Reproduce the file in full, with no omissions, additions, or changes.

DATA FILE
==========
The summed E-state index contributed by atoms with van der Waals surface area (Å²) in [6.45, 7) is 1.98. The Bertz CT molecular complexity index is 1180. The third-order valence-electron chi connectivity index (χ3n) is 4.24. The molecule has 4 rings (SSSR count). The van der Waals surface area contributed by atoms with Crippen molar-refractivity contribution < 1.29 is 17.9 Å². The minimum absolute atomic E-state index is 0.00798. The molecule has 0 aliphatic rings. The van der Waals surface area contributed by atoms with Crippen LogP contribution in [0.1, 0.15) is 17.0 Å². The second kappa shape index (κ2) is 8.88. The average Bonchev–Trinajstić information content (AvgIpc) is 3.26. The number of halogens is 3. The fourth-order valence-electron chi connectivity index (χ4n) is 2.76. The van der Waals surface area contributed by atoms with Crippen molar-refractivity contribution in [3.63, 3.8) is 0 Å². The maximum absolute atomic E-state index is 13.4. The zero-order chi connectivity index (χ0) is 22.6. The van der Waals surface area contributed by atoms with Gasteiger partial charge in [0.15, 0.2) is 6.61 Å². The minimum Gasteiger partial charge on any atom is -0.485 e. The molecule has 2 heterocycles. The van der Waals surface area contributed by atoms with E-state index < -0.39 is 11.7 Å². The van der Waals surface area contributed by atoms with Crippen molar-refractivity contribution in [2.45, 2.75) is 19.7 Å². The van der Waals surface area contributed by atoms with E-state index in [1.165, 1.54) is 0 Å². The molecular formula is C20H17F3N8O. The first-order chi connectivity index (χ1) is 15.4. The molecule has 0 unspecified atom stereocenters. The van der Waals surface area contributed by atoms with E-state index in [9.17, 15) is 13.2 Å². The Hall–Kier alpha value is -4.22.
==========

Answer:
The summed E-state index contributed by atoms with van der Waals surface area (Å²) in [6.45, 7) is 1.98. The Bertz CT molecular complexity index is 1180. The third-order valence-electron chi connectivity index (χ3n) is 4.24. The molecule has 4 rings (SSSR count). The van der Waals surface area contributed by atoms with Crippen molar-refractivity contribution < 1.29 is 17.9 Å². The minimum absolute atomic E-state index is 0.00798. The molecule has 0 aliphatic rings. The van der Waals surface area contributed by atoms with Crippen LogP contribution in [0.1, 0.15) is 17.0 Å². The second kappa shape index (κ2) is 8.88. The average Bonchev–Trinajstić information content (AvgIpc) is 3.26. The number of halogens is 3. The fourth-order valence-electron chi connectivity index (χ4n) is 2.76. The van der Waals surface area contributed by atoms with Crippen molar-refractivity contribution in [3.63, 3.8) is 0 Å². The maximum absolute atomic E-state index is 13.4. The zero-order chi connectivity index (χ0) is 22.6. The van der Waals surface area contributed by atoms with Gasteiger partial charge in [0.15, 0.2) is 6.61 Å². The minimum Gasteiger partial charge on any atom is -0.485 e. The molecule has 2 heterocycles. The van der Waals surface area contributed by atoms with E-state index < -0.39 is 11.7 Å². The van der Waals surface area contributed by atoms with Crippen molar-refractivity contribution in [2.45, 2.75) is 19.7 Å². The van der Waals surface area contributed by atoms with E-state index in [1.165, 1.54) is 0 Å². The molecular formula is C20H17F3N8O. The first-order chi connectivity index (χ1) is 15.4. The molecule has 0 unspecified atom stereocenters. The van der Waals surface area contributed by atoms with E-state index in [9.17, 15) is 13.2 Å². The Hall–Kier alpha value is -4.22.